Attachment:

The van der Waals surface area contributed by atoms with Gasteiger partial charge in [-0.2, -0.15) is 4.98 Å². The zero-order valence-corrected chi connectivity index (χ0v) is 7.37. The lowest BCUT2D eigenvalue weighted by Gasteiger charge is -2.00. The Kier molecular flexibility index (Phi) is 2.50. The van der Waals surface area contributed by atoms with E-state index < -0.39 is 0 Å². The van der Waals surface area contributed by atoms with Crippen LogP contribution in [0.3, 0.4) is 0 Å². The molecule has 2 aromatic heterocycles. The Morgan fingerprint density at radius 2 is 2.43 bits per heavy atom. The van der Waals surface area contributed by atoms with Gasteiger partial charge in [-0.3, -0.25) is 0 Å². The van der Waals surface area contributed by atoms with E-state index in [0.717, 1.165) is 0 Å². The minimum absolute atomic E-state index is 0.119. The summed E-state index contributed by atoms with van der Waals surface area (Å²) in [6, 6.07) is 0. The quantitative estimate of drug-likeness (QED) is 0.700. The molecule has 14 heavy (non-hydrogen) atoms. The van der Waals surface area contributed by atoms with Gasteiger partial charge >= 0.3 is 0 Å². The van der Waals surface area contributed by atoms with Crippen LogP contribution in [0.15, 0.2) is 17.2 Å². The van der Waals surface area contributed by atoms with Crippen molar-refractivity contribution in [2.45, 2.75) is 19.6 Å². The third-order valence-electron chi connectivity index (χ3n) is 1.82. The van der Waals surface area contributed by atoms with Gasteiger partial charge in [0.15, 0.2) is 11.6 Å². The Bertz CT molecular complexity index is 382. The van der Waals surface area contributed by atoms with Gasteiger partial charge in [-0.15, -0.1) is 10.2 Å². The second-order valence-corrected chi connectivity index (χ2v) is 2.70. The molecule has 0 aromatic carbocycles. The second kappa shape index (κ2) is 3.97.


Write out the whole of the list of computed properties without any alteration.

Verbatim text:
The van der Waals surface area contributed by atoms with Gasteiger partial charge in [-0.2, -0.15) is 4.98 Å². The zero-order valence-corrected chi connectivity index (χ0v) is 7.37. The lowest BCUT2D eigenvalue weighted by Gasteiger charge is -2.00. The Kier molecular flexibility index (Phi) is 2.50. The van der Waals surface area contributed by atoms with E-state index < -0.39 is 0 Å². The van der Waals surface area contributed by atoms with Crippen LogP contribution in [0.3, 0.4) is 0 Å². The molecule has 2 aromatic heterocycles. The Morgan fingerprint density at radius 2 is 2.43 bits per heavy atom. The van der Waals surface area contributed by atoms with Gasteiger partial charge in [-0.3, -0.25) is 0 Å². The van der Waals surface area contributed by atoms with E-state index in [0.717, 1.165) is 0 Å². The minimum absolute atomic E-state index is 0.119. The summed E-state index contributed by atoms with van der Waals surface area (Å²) in [6, 6.07) is 0. The quantitative estimate of drug-likeness (QED) is 0.700. The molecule has 14 heavy (non-hydrogen) atoms. The van der Waals surface area contributed by atoms with Gasteiger partial charge >= 0.3 is 0 Å². The van der Waals surface area contributed by atoms with Crippen LogP contribution in [0.15, 0.2) is 17.2 Å². The van der Waals surface area contributed by atoms with Crippen molar-refractivity contribution in [2.45, 2.75) is 19.6 Å². The third-order valence-electron chi connectivity index (χ3n) is 1.82. The van der Waals surface area contributed by atoms with Gasteiger partial charge in [0.15, 0.2) is 11.6 Å². The Bertz CT molecular complexity index is 382. The van der Waals surface area contributed by atoms with Gasteiger partial charge in [-0.15, -0.1) is 10.2 Å². The second-order valence-corrected chi connectivity index (χ2v) is 2.70. The molecule has 0 aromatic carbocycles. The second kappa shape index (κ2) is 3.97.